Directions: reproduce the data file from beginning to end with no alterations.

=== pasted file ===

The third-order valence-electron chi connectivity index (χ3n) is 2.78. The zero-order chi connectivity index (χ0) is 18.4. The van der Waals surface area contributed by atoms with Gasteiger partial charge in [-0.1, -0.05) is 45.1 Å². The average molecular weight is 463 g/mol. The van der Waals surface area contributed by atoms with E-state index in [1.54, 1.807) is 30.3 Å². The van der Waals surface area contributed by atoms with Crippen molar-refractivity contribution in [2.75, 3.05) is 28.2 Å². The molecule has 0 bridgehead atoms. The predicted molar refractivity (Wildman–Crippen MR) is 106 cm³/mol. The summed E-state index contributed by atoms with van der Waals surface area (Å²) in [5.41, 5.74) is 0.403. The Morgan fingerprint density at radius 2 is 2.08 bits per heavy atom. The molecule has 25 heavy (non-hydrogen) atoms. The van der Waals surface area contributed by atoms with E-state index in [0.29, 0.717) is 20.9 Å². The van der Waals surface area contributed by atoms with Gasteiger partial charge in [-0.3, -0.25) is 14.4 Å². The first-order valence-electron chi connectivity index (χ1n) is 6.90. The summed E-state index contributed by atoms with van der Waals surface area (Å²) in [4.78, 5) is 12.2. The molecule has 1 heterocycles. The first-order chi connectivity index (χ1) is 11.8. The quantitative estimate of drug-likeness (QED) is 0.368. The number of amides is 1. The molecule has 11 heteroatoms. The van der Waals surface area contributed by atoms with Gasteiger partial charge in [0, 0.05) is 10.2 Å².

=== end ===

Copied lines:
The third-order valence-electron chi connectivity index (χ3n) is 2.78. The zero-order chi connectivity index (χ0) is 18.4. The van der Waals surface area contributed by atoms with Gasteiger partial charge in [-0.1, -0.05) is 45.1 Å². The average molecular weight is 463 g/mol. The van der Waals surface area contributed by atoms with E-state index in [1.54, 1.807) is 30.3 Å². The van der Waals surface area contributed by atoms with Crippen molar-refractivity contribution in [2.75, 3.05) is 28.2 Å². The molecule has 0 bridgehead atoms. The predicted molar refractivity (Wildman–Crippen MR) is 106 cm³/mol. The summed E-state index contributed by atoms with van der Waals surface area (Å²) in [5.41, 5.74) is 0.403. The Morgan fingerprint density at radius 2 is 2.08 bits per heavy atom. The molecule has 25 heavy (non-hydrogen) atoms. The van der Waals surface area contributed by atoms with E-state index in [0.29, 0.717) is 20.9 Å². The van der Waals surface area contributed by atoms with Gasteiger partial charge in [-0.3, -0.25) is 14.4 Å². The first-order valence-electron chi connectivity index (χ1n) is 6.90. The summed E-state index contributed by atoms with van der Waals surface area (Å²) in [4.78, 5) is 12.2. The molecule has 1 heterocycles. The first-order chi connectivity index (χ1) is 11.8. The quantitative estimate of drug-likeness (QED) is 0.368. The number of amides is 1. The molecule has 11 heteroatoms. The van der Waals surface area contributed by atoms with Gasteiger partial charge in [0, 0.05) is 10.2 Å².